Living at the Office

I was tapping away at my computer on a bright summer morning when I first heard, or felt, the sound: a series of distant, muffled explosions, followed by a low rumble that seemed to roll across the ground and rock the foundations of my office. Were I still living in my apartment on upper Broadway,

Building a Room of My Own

I NEEDED A PLACE TO WORK. THAT AT least is the explanation I prepared for anybody who asked about the little building going up, very slowly, in the woods behind my house. I was building a “home office,” an enterprise so respectable that the Government gives you a tax deduction for it. The fact that

Gardening

Along with the seed catalogue, the book lies at the heart of the winter garden. Through its pages the gardener, who has worked more or less in isolation all summer, steps out into the wider gardening world, renewing his acquaintance with other gardeners and returning with a rich store of information—the printed kind, of course,

It’s Not the End After All

No matter how many more—and better—books he may write, Bill McKibben is destined to be remembered for “The End of Nature,” his 1989 bestseller about the greenhouse effect and its effect on, well, Bill McKibben. Written on the heels of the “greenhouse summer” of 1988, when record temperatures first stoked popular concerns about global warming,

How Pot Has Grown

In a rented hall on the outskirts of Central Amsterdam, a couple of hundred American gardeners gathered over a holiday weekend not long ago to compare horticultural notes, swap seeds, debate the merits of various new hybrids and gadgets and, true to their kind, indulge in a bit of boasting about their gardens back home.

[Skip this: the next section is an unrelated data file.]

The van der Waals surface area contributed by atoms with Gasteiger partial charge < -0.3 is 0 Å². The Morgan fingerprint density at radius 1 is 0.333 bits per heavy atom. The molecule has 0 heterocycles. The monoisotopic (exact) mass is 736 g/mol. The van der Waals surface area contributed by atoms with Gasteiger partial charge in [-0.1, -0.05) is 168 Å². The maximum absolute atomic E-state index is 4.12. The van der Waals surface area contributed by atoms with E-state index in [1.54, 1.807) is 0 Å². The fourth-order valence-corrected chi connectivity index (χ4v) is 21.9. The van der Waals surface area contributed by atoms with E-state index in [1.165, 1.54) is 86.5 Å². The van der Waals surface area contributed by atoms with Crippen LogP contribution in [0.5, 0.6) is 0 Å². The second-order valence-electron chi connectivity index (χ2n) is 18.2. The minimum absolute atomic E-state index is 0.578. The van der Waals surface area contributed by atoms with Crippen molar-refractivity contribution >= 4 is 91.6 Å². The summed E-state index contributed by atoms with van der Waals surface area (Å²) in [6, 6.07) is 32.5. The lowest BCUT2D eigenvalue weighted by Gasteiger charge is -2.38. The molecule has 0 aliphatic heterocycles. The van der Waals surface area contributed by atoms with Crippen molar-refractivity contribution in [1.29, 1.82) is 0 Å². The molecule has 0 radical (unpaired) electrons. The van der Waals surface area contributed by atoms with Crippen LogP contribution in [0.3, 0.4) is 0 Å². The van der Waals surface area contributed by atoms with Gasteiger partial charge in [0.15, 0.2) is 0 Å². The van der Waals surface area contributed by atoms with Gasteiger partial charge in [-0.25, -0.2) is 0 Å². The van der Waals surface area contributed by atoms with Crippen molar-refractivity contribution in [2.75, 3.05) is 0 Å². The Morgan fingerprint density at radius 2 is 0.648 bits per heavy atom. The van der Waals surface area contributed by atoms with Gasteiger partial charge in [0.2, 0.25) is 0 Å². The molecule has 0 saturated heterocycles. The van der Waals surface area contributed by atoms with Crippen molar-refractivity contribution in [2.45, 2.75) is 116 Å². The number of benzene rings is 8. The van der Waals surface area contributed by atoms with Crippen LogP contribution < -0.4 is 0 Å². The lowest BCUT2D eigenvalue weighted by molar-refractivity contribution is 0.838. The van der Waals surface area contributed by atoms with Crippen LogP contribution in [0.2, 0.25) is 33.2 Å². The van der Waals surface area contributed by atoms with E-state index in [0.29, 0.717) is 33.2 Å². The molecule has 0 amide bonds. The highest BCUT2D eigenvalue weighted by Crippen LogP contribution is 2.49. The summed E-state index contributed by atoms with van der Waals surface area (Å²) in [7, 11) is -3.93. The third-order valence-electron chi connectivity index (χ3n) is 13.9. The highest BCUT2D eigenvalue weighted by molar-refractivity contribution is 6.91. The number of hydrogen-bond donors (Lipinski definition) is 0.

This Bud’s For You

MORE THAN A few eyebrows were raised in the world of gardening earlier this year when White Flower Farm, the tony Connecticut nursery, included a selection of annuals in its catalogue for the first time. Anywhere else, an offering of annuals—flowers that germinate, bloom, set seed and die in a single season—would be unremarkable: in

How to Make a Pond

On a Monday morning in August 1883, a volcano erupted on the Pacific island of Krakatau, smothering its flora and fauna under a blanket of sulfurous ash more than 100 feet thick in some places. Krakatau had been literally sterilized; what remained of the island was about as dead as a place on this earth

Against Nativism

THE STRAIGHT LINE IS IN BAD ODOR IN AMERICAN horticulture these days, along with just about anything else that smacks of Old World influence or the hand of man. This was first impressed on me rather violently a couple of years ago, after I published in these pages an account of a disastrous attempt at

The Seed Conspiracy

THIS IS THE SEASON OF THE garden seed, that time of pure promise when the entire contents of a quarter-acre patch of vegetables—the yield of which will burden a small truck come August—can still fit inside an envelope and be sent cross-country by Fed Ex. The seeds themselves betray no sign of the prodigies they

Look Who’s Saving Elm

Without question, the dinkiest plant in my garden these last few seasons has been the American elm tree my father-in-law gave me three years ago. I realize that “dinky” is not a word often attached to elm trees—”graceful” or “venerable” or even, in recent years, “dead” are a lot more like it. But there is